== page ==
New Technology

The Cardiosave IABP: An Early Adopter’s Report

Cath Lab Digest talks with Ivan Feticio, Chief Cardiac Physiologist, Harefield Hospital, Middlesex, United Kingdom

Cath Lab Digest talks with Ivan Feticio, Chief Cardiac Physiologist, Harefield Hospital, Middlesex, United Kingdom

Ivan Feticio shares his experience handling the Cardiosave intra-aortic balloon pump (IABP), the newest IABP from MAQUET Cardiovascular. Currently CE marked and having received FDA 510(k) clearance, Cardiosave is expected to be commercially available in the U.S. beginning in January 2012.

Tell us about your history in the cath lab.

All my cardiac catheterization experience and training, including balloon pump exposure, began in the Philippines at the Philippine Heart Center in Quezon City. It was at this hospital that I learned and trained to be an invasive cardiovascular technologist, starting almost eleven years ago. My focus in the Philippines was on adult and pediatric invasive procedures, both diagnostic and therapeutic interventions. I was fortunate to have a great deal of exposure to balloon pump set up and use in the Philippines. During my time at the Philippine Heart Center, we utilized pumps from two IABP manufacturers, Arrow and Datascope (now part of MAQUET). I had exposure to both IABP machines and am familiar with older IABP models.

Six years ago, I moved to the United Kingdom (UK) and began working at Harefield Hospital. The Royal Brompton and Harefield NHS Foundation Trust is a partnership of two specialist hospitals in the UK. I am one of the cardiac physiologists at Harefield Hospital, which focuses on the treatment of heart and lung disease (in the UK, a cardiovascular technologist is called a “cardiac physiologist”). The hospital has more than 900 staff, five operating rooms and four cath labs. I work with approximately 30 physiologists. Our ST-elevation myocardial infarction (STEMI) population is drawn from outer northwest London, and we believe our arrival-to-treatment time of 26 minutes is the fastest in Europe. In four cath labs, we perform over 3,000 diagnostic and 2,400 interventional procedures annually.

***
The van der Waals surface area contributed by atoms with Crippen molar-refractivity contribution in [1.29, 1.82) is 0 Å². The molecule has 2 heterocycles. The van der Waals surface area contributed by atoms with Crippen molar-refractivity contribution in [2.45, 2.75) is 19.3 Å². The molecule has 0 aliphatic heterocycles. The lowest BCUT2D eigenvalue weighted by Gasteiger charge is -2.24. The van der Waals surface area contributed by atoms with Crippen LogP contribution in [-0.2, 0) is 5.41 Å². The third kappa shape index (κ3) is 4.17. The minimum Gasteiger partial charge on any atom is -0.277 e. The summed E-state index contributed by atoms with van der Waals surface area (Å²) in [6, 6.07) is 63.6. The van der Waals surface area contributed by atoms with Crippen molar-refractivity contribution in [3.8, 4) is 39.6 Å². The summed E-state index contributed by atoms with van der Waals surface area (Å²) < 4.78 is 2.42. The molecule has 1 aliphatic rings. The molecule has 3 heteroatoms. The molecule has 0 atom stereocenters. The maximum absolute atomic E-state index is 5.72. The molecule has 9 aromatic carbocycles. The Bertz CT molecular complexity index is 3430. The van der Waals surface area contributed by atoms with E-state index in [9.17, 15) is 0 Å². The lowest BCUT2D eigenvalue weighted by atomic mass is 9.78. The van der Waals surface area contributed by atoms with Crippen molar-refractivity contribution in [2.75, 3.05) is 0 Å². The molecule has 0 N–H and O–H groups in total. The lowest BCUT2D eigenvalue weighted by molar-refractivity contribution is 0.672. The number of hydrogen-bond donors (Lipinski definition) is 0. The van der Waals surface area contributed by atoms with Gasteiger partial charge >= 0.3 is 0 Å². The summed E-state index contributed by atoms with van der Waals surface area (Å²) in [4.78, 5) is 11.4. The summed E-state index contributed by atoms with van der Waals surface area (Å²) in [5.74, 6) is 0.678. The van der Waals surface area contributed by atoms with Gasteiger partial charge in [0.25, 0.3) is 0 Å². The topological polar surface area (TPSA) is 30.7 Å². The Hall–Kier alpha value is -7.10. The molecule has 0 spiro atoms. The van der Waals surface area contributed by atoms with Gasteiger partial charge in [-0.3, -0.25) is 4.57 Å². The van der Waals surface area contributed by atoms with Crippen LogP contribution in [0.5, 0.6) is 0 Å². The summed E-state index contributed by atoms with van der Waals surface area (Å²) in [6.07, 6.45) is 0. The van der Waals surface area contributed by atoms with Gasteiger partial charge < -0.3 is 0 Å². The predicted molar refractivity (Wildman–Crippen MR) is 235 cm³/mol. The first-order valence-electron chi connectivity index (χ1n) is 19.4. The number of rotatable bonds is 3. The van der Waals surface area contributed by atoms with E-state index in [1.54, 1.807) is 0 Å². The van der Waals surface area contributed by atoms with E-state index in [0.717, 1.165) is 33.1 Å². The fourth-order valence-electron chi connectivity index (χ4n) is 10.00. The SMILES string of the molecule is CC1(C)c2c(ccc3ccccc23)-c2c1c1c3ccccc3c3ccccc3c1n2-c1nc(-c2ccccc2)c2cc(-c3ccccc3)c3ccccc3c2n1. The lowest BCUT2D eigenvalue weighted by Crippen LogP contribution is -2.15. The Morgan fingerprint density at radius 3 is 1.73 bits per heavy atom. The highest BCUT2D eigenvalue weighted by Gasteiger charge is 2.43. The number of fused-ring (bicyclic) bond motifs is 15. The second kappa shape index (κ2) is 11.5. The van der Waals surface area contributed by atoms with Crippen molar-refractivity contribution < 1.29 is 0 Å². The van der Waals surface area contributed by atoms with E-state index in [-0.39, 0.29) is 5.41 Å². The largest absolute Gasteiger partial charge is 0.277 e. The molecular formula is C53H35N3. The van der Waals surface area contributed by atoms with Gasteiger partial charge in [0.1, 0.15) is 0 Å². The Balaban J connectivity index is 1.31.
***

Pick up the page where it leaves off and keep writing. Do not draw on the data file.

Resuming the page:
At Harefield, I am involved in all cardiology invasive and non-invasive procedures, except echocardiogram.

What do your current IABP responsibilities involve at Harefield Hospital?

My responsibilities involve setting up the pump, connecting it to the patient, monitoring while inside the cath lab room, transporting the IABP, troubleshooting, cleaning after removal from the patient, and training of junior staff.  

Are you using IABPs prophylactically?

It depends on the patient presentation. Most of the time we use it for acute MI patients in cardiogenic shock, and sometimes prophylactically.

How long have you been using the Cardiosave?

We have used it on 18 patients (10 for pacer detection evaluation) during a limited commercial trial at Harefield Hospital. It has been almost a month now. We used 2 Cardiosave pumps during that period, every time a patient needed a balloon. We like it and if feasible, would like to change all our balloon pumps to Cardiosave.  

How would you compare it against previous IABP systems?